If you've been on the Internet in the past few weeks, you probably know that today is a big day. Yes, Sept. 9 is the day Apple holds its latest huge and much-hyped product launch event, where it is rumored the company's CEO Tim Cook will unveil the iPhone 6 and the iWatch.

But Apple didn't get to be a company where the world holds its collective breath waiting to catch a glimpse of its newest gadget just on the strength of its products alone. For 30 years, Apple has changed the way a product is advertised, from creating a spectacle around its launch events to its commercials that have become iconic in their own right. In honor of Apple's product launch event today, let's look back at how we got here with a little help from the company's best commercials.

1. 1984 Super Bowl commercial

Not only is this probably Apple's best-known commercial, but it's also one of the most famous commercials of all time. The spot that introduced the world to the Macintosh computer plays off of George Orwell's 1949 dystopian novel "1984" with actor David Graham as a "Big Brother" figure giving a speech about society's collective ideology. The ad's tagline, "And you'll see why 1984 won't be like '1984,'" showed how Apple intended technology to be about freedom. However, with technology playing a major role in  breach of privacy cases today, it makes you wonder how different our society really is from that of "1984."

2. "Think Different"

You can't help but feel inspired by Apple's 1997 "Think Different" ad. The commercial shows some of the most brilliant minds throughout history, from Albert Einstein to John Lennon to Mahatma Gandhi, accompanied by a narration from actor Richard Dreyfuss about how you have to be a little bit crazy to change the world. The spot helped revitalize a struggling Apple in the late 1990s, and we all know the company would only go up from there.

3. iMac Colors

With the help of the "Think Different" campaign the year before, Apple had its mojo back, and it was ready to take on the world. The company launched its multi-colored iMac line with a series of commercials that showed off the vitality of the bright hues, such as this one featuring The Rolling Stones' "She's a Rainbow."

4. iPod silhouette

Moving into the new millennium, Apple initiated its next phase of world domination with the iPod. It did so with an equally memorable and much-parodied series of commercials featuring people in black silhouettes against a backdrop that changed color as they danced with their iPods and white earbuds. This one that features Jet's "Are You Gonna Be My Girl" was the first and has remained the best.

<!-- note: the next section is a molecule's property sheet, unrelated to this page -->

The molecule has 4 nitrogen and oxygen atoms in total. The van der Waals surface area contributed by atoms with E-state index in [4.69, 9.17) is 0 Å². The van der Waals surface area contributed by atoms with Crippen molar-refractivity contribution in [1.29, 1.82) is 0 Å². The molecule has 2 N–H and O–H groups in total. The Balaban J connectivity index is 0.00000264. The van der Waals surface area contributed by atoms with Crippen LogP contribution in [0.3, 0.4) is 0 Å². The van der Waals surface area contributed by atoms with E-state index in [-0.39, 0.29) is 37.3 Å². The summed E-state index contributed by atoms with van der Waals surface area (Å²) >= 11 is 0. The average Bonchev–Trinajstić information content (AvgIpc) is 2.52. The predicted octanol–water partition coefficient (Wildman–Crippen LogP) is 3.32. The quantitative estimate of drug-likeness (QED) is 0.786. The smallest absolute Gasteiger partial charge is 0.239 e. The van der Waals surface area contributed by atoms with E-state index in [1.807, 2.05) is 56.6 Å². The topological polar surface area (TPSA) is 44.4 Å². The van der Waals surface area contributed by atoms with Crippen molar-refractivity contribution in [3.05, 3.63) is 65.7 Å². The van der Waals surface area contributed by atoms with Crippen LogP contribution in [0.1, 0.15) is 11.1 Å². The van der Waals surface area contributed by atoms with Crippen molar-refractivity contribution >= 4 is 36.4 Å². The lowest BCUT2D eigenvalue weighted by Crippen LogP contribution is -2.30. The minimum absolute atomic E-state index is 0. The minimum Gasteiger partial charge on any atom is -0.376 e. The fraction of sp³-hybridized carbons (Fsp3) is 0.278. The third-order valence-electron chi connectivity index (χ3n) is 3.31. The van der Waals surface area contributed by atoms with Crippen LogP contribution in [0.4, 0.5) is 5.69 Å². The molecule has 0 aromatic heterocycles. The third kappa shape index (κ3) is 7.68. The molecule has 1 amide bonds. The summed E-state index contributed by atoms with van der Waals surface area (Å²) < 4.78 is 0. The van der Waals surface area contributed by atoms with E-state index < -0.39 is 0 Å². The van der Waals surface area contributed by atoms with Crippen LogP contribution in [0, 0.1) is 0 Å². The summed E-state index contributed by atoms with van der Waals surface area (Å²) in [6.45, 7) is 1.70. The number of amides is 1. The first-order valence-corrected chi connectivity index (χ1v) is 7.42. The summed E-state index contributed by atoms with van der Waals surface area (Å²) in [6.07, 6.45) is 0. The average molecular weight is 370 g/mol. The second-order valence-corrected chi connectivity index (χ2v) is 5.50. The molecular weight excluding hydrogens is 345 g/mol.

5. "Get a Mac"

Apple ran a ton of these ads featuring the older, nerdier-looking comedian John Hodgman as a PC and the younger, cooler actor Justin Long as a Mac. The commercials attempted to show just how much better a Mac is than a PC and divide the world into Mac and PC people. This campaign was so relatable because everyone knows which side they fall on.

6."Hello," iPhone

We all said "Hello" to the iPhone and to the smartphone revolution with this 2007 ad that featured moments from famous movies and TV shows where the characters said, you guessed it, "Hello." The commercial first aired during the Academy Awards, which is always major real estate, and the iPhone's association with Hollywood gave it the added cool factor that would make it attractive to consumers for years to come.

7. Martin Scorsese talks to Siri

Apple integrated Siri into the iPhone 4S in 2011, and the company introduced the software's features to the world with a string of commercials featuring celebrities using the technology. One of the best commericals shows Martin Scorsese planning his hectic day in the back of a New York City taxi cab. Scorsese says at the end of the spot, "I like you Siri. You're going places." And indeed she did.

8. Parenthood

In recent years, Apple has gotten rid of the celebrities and gimmicks in its ads and focused on just showing how the features of its products fit into our everyday lives. This spot for the iPhone 5S, which shows how parents can use all of the phone's capabilities to make sure their children are happy and safe, is especially poignant.

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